Although I could understand the reasons that providing diagnostic feedback caused feelings of hesitation in some clinicians, I could not help but think that at least some patients actually feel worse when they are not told what is going on with them. Said differently, Dr. Gordon and I hypothesized that some patients would rather hear “bad” news from their mental health care provider (i.e., that they meet criteria for a mental illness) than hear no news (i.e., not be told what was going on with them).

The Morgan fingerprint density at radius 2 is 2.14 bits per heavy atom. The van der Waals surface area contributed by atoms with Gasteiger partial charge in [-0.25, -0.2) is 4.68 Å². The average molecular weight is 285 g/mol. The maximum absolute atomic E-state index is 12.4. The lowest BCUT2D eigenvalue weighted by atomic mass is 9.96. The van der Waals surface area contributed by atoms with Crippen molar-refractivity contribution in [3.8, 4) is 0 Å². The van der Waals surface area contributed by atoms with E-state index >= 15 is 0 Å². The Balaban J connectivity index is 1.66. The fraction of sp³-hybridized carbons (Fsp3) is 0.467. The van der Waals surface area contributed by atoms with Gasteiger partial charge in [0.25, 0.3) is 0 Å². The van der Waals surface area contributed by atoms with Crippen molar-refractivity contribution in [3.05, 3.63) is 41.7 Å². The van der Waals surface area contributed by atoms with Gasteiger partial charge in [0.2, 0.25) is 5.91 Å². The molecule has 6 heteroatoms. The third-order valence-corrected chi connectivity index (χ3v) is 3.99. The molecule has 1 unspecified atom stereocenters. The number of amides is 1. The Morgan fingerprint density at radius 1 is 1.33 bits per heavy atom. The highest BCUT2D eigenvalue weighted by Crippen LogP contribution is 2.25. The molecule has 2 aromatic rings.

Dr. Gordon and I therefore conducted a study at a community outpatient clinic in which we empirically evaluated whether patients perceived receiving clear, detailed diagnostic feedback as a positive or negative experience. We recruited 53 adult outpatients for the study, and asked them to report on how they were feeling during multiple points of the assessment process. Specifically, we assessed their mood with a brief self-report instrument (a visual analog scale) that consisted of alternating Positive (hope, optimism, validation, relief) and Negative (shame, fear, distress, discouragement) descriptors. Each descriptor was presented on a rating scale that let participants rate their level of agreement (e.g., “not validated at all,” “not very validated,” “somewhat validated,” “very validated”). By asking participants to fill out this instrument at many times during the assessment and diagnostic feedback process, we were able to determine what type of emotional experience patients have before, during, and after receiving diagnostic information about their mental health. In this study, less than half of the participants met criteria for a single psychiatric diagnosis. That is, most patients actually met criteria for >1 mental illness, which meant that they would perhaps be more likely to feel negative and/or upset by receiving diagnostic feedback than patients who only met criteria for 1 disorder.